mayonnaise, lemon juice, wasabi paste, salt, sugar
mix the wasabi, sugar, salt, and lemon juice into a paste
beat in the mayonnaise
When the rice is cooked, the pickles made, and the dressing finished, I prepare my poke. I do this because I find the poke clock starts ticking the moment you mix it, so I try to toss it up right before serving. There are many ways to make poke and it doesn’t have to use tuna (you can use crab, salmon, yellowtail, scallops, etc.), but if you do use tuna please please please make sure it is sashimi grade tuna (maguro). I kept this version simple since it is going into a rice bowl with several other components. And if you want to make this gluten-free, swap the soy sauce out for tamari.
green onions, maguro, sesame seeds, sugar, sesame oil, soy sauce
sliced and diced
put it all in a bowl
toss it together
Once the poke has been mixed, work quickly to assemble your poke bowl. It helps to have all of the ingredients prepped, as if you were setting up a taco bar, except it’s a poke bar. [Okay, we totally need to make poke tacos.] I made mine pretty for the camera, but we have been known to pile everything into a bowl when someone is hungry or if we are trying to use up the leftovers.
forbidden rice, poke, cucumbers, avocado, wasabi dressing, pickled onions, pickled ginger, radish slices, masago (flying fish roe)
a little bit of everything
some wasabi dressing on top
Jeremy and I were delighted with how the poke bowls turned out. We knew we liked all of the individual components, but combining everything in one bowl was an order of magnitude better than we expected. Not only is it a visual rainbow, it has a spectrum of complementary textures and flavors and even temperatures if you serve the rice warm. This dish is going into our menu rotation until the first snowfall – and maybe even after that!
garnish with more toasted sesame seeds and sliced green onions
fresh and refreshing
3 cups cooked rice* (use white sushi rice, brown short-grain rice, or forbidden rice)
poke (recipe below)
1 avocado, diced
2 cups cucumber, diced
pickled red onions (recipe below)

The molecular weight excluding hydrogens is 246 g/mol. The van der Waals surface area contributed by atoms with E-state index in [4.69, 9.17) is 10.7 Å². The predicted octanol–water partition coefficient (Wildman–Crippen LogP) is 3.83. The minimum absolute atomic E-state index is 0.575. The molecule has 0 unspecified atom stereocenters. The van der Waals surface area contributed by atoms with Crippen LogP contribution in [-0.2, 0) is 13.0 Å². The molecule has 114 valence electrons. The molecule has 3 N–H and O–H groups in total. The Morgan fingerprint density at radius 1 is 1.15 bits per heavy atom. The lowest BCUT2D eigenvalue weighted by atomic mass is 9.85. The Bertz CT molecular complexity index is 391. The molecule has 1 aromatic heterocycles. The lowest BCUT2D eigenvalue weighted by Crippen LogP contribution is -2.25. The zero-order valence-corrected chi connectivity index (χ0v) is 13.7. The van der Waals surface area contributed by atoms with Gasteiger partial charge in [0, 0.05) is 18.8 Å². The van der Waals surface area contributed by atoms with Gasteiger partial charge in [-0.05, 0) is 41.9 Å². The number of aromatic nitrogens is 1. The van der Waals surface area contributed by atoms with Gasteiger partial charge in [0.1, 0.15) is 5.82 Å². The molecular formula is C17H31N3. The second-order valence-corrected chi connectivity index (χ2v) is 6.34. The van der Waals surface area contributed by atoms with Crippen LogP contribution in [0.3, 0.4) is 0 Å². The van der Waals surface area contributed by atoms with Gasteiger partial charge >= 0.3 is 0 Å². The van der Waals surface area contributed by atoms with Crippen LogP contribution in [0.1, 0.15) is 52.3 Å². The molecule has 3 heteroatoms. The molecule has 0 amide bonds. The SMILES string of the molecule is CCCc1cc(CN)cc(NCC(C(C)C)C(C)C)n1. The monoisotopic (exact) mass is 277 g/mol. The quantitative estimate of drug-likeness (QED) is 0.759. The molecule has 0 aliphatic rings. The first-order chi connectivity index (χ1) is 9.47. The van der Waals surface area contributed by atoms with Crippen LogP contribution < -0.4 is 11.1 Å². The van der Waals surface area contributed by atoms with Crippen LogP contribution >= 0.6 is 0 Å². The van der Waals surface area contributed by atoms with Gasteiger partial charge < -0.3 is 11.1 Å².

gari (pickled ginger)
2 tbsps masago or tobiko (flying fish roe)
1 radish, sliced
wasabi dressing (recipe below)
*To cook forbidden rice: Combine 1 cup forbidden rice with 1 3/4 cups water and a pinch of salt. If using a rice cooker, set to cook for brown rice. If cooking stove top, bring everything to a boil in a medium saucepan, then cover and reduce to a simmer for 30 minutes. Remove from heat and let stand covered for a few minutes. Fluff with a fork.
1/2 red onion, sliced 1/4-inch thick
1/2 cup rice vinegar (unseasoned)
3 tbsps sugar
1 1/2 tsps kosher salt
1 tbsp wasabi paste
1 tbsp lemon juice
1/2 tsp sugar
1/2 tsp salt
1/4 cup mayonnaise
1/2 lb. maguro (sashimi grade tuna), cut into 3/4-inch cubes
2 green onions, minced
2 tsps sesame seeds, toasted
2 tsps soy sauce (use tamari to make it gluten-free)
1 tsp sesame oil
1/2 tsp sugar
Pickle the onions: Place the onion slices in a pint or quart jar. Heat the rice vinegar, sugar, and salt in a small saucepan over medium heat. Stir until the sugar and salt have dissolved. When the vinegar boils, remove from heat. Pour the vinegar over the onions. Stuff the onions down so they are covered by the liquid. Let cool. Refrigerate.
Make the wasabi dressing: Stir the wasabi paste, lemon juice, sugar, and salt together until completely blended. Whisk in the mayonnaise. Refrigerate until ready to use.
Make the poke: Toss all ingredients together.
Assemble the poke bowl: Divvy the rice among 2-3 bowls. For each bowl, top the rice with poke, avocado, cucumber, pickled onions, pickled ginger, flying fish roe, and radish. Drizzle wasabi dressing over the bowl or serve the dressing on the side. Serves 2-3.
more goodness from the use real butter archives
|hamachi yellowtail crudo